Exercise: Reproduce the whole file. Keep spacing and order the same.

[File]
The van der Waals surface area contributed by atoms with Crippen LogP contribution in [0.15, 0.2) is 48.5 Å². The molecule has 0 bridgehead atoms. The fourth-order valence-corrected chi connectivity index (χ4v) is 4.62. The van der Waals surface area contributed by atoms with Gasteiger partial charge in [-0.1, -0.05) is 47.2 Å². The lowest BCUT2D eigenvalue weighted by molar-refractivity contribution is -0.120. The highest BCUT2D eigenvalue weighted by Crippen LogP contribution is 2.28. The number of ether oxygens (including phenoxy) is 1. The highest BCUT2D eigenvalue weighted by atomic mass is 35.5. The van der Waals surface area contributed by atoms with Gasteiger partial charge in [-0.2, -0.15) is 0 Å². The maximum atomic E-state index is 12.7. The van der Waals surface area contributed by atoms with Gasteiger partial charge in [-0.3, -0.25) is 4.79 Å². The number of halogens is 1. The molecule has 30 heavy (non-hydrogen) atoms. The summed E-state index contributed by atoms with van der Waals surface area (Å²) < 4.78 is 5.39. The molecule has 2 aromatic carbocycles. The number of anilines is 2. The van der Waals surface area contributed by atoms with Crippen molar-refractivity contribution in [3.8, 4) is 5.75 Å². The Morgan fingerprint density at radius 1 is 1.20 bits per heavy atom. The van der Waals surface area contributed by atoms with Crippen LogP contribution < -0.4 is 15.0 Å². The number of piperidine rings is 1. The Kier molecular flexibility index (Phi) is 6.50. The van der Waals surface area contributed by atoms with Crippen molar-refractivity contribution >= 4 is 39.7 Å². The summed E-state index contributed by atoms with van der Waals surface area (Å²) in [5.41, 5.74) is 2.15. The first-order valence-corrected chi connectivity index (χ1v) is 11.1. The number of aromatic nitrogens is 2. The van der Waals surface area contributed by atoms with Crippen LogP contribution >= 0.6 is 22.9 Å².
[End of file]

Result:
The van der Waals surface area contributed by atoms with Crippen LogP contribution in [0.15, 0.2) is 48.5 Å². The molecule has 0 bridgehead atoms. The fourth-order valence-corrected chi connectivity index (χ4v) is 4.62. The van der Waals surface area contributed by atoms with Gasteiger partial charge in [-0.1, -0.05) is 47.2 Å². The lowest BCUT2D eigenvalue weighted by molar-refractivity contribution is -0.120. The highest BCUT2D eigenvalue weighted by Crippen LogP contribution is 2.28. The number of ether oxygens (including phenoxy) is 1. The highest BCUT2D eigenvalue weighted by atomic mass is 35.5. The van der Waals surface area contributed by atoms with Gasteiger partial charge in [-0.2, -0.15) is 0 Å². The maximum atomic E-state index is 12.7. The van der Waals surface area contributed by atoms with Gasteiger partial charge in [-0.3, -0.25) is 4.79 Å². The number of halogens is 1. The molecule has 30 heavy (non-hydrogen) atoms. The summed E-state index contributed by atoms with van der Waals surface area (Å²) < 4.78 is 5.39. The molecule has 2 aromatic carbocycles. The number of anilines is 2. The van der Waals surface area contributed by atoms with Crippen molar-refractivity contribution in [3.8, 4) is 5.75 Å². The Morgan fingerprint density at radius 1 is 1.20 bits per heavy atom. The van der Waals surface area contributed by atoms with Crippen LogP contribution < -0.4 is 15.0 Å². The number of piperidine rings is 1. The Kier molecular flexibility index (Phi) is 6.50. The van der Waals surface area contributed by atoms with Crippen molar-refractivity contribution >= 4 is 39.7 Å². The summed E-state index contributed by atoms with van der Waals surface area (Å²) in [5.41, 5.74) is 2.15. The first-order valence-corrected chi connectivity index (χ1v) is 11.1. The number of aromatic nitrogens is 2. The van der Waals surface area contributed by atoms with Crippen LogP contribution >= 0.6 is 22.9 Å².